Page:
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Blast joint placement criteria
10 January 2020
We are planning workover for the existing multiple zone gas well with dual strings. 
The plan is to develop a new lower zone and complete it and existing upper zone with dual strings (13Cr).   
According to the rule of thumb, we should put blast joints in long string (highlighted in red in attached file) to cover the upper zone completion section.

However, we are not sure we should do that with considering the short field life like ~6yrs and the low productivity of the upper zone which is known like ~50k Sm3/d. 
We doubt such a gas rate would erode the 13Cr material severely and would like to use normal 13Cr tubing instead from the economical point of view if feasible.

Q1. Is there any criteria to define if we should apply the blast joint (production rate, tubing material, size,..)?

Q2. Is there any criteria how long additional length of the blast joint should we put against the completion zone?

Please help...thank you very much!
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6 answer(s)
Technical Director / Trainer
SPREAD Associates
Total Posts: 6
Join Date: 31/03/20
if you have blast joints use them across the perfs only, if no blast joints do you have Flow Couplings available

Plan for the worst, if there is no solids, no issue, as soon as you get water you will get sand therefore erosion and subsurface always want to produce till the end
using correct equipment will prolong the life of the well and make for recovery and eventual P&A much easier
Well engineer
Total Posts: 4
Join Date: 03/12/19
Dear Dan, Fabrizio, Ritthy, Brian,

Thank you very much for your quick and valuable answers.
We will consider your answers.

Best Regards,
Well Intervention and Integrity Engineer
Total Posts: 3
Join Date: 20/06/19

Consider the phase. If you are in liquid phase, will you actually see any appreciable influx velocity, I suspect not.

Also consider total perforation area. Does it exceed the minimum down hole ID. If it does, again little if any velocity due to DH choke (at potential max rate).

But overall, aside from a small cost, and a minor handling issue, and if there are any concerns, is there a significant downside to blast joints, I suggest not.

You mention cost - is 13Cr necessary? Big potential saving in the overall metallurgy selection for a 6yr well.

Just make sure you give yourself sufficient contingency options in case you need to set a BP in the area at a later date, and more so build in tubing options for a tubing cut later if needed, bearing in mind that if you do produce enough solids to have needed the blast joints, and if the lower packer is 'pull to release' you may loose the release/recovery option due to sand packing.



Drilling Engineer
SM Energy
Total Posts: 7
Join Date: 01/10/18
Dear members,

If memory serves, from his work at Amoco Production Research - George E King published SPE papers on important considerations for tubulars (alloy, necessary thickness) depending on your perforation strategy - of related note was blast joints.

One of the (many) insightful pieces from his completions/perforation work was determining with lab scale testing on casing that you could aggressively perforate with tight phasing up to 16 shots per foot and with minimal loss of axial strength and crush resistance.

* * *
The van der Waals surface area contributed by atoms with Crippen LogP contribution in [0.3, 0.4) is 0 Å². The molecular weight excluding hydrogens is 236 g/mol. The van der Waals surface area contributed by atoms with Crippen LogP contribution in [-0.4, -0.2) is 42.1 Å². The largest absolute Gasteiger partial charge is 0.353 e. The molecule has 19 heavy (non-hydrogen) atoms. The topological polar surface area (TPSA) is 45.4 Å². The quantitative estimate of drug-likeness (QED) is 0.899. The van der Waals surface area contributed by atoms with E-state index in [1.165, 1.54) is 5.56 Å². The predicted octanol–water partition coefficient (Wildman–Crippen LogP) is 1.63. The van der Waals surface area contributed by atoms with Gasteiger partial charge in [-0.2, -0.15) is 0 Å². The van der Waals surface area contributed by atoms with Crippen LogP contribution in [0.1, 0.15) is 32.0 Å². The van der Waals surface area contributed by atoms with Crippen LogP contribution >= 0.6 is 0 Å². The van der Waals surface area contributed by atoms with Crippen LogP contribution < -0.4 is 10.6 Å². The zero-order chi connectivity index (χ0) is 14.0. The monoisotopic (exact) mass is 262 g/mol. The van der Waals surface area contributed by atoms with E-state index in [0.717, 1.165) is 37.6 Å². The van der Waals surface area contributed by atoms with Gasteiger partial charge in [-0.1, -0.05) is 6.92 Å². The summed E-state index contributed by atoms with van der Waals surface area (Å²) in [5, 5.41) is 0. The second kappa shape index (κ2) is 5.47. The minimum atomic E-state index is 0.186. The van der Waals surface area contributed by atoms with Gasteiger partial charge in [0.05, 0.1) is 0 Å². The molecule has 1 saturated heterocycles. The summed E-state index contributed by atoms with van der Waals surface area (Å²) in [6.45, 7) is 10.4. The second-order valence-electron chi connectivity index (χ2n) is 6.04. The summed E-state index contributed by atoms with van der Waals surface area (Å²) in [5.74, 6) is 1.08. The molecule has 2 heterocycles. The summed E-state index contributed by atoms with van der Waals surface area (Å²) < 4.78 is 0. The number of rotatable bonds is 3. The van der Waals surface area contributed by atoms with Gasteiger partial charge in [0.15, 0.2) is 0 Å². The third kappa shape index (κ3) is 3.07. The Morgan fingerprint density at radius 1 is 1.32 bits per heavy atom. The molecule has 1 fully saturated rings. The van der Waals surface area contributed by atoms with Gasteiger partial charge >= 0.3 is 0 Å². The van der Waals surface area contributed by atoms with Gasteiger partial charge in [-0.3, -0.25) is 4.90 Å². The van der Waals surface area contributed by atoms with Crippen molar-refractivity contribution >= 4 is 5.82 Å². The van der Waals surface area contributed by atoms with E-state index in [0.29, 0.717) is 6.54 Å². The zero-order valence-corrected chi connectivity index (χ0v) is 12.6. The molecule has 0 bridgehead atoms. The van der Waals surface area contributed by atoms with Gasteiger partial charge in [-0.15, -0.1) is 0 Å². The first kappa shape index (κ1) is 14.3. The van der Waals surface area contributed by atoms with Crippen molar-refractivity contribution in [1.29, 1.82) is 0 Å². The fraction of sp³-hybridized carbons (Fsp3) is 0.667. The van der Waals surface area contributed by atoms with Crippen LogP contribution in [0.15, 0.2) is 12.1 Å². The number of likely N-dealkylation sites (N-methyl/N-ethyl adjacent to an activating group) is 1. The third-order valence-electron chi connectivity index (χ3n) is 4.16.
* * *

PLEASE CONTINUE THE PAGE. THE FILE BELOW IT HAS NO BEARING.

This is considering 80s-90s the guns/charges technology for the given penetration hole size (no mention of "deep penetrating", i.e. explosives amount, or shaped charges that I recall).

Depending on Hiro's circumstances (high pressure gas, acid gas?), surely there are blast joints with specialized connections (gas tight?)... but another thing to consider is what formation penetration depth they are trying to achieve and maybe what guns are (economically) available to run on tools which will drift through the blast joints (assuming the OD was modified).

If there's any chances of shutting off/squeezing some of those comingled zones over the 6 years, that might appreciably change the conversation too.

Check out SPE-18843-MS

I hope it helps

Drilling Manager
SPREAD Associates
Total Posts: 3
Join Date: 16/02/13
Dear Hiro

In my experience, the use of blast joints placed across the producing zone was considered if solids (i.e. sand) production is foreseen. 

In a conventionally completed zone (i.e. without sand control), this phenomenon could occur as a result of the depletion of the production zone, which could lead to an increase in water production. 

As for the erosional velocity estimation in ‘clean service’ (i.e. in an environment without impurities where the erosion could be caused by the liquid droplets), I would like to suggest to review the SPE Paper 170951-MS (2014).

I hope it helps

Workover Engineer
SPREAD Associates
Total Posts: 16
Join Date: 01/08/18

1. As a rule of thumb, under most conditions dry gas does not erode steels harder than N-80. 

2. Tests conducted on surface lines showed that at an impingement angle of 10 degrees or less, the erosion wear for a hard, brittle material is essentially zero. The maximum wear rate occurred when the impingement angle was between 40 and 50 degrees. The wear rate increased when the solids in the slurry were harder than the tubular surface. Sand is slightly harder than steel. Barite is much less abrasive than hematite.

3. If the blast joint availability is an issue it might worth to consider installing of a polished nipple below the bottom of perf and a landing nipple above the top of perf. Regular tubing wall thickness logs shall be conducted after first year. 

I hope this will help you.


Posted by


Well engineer


Total Posts: 4
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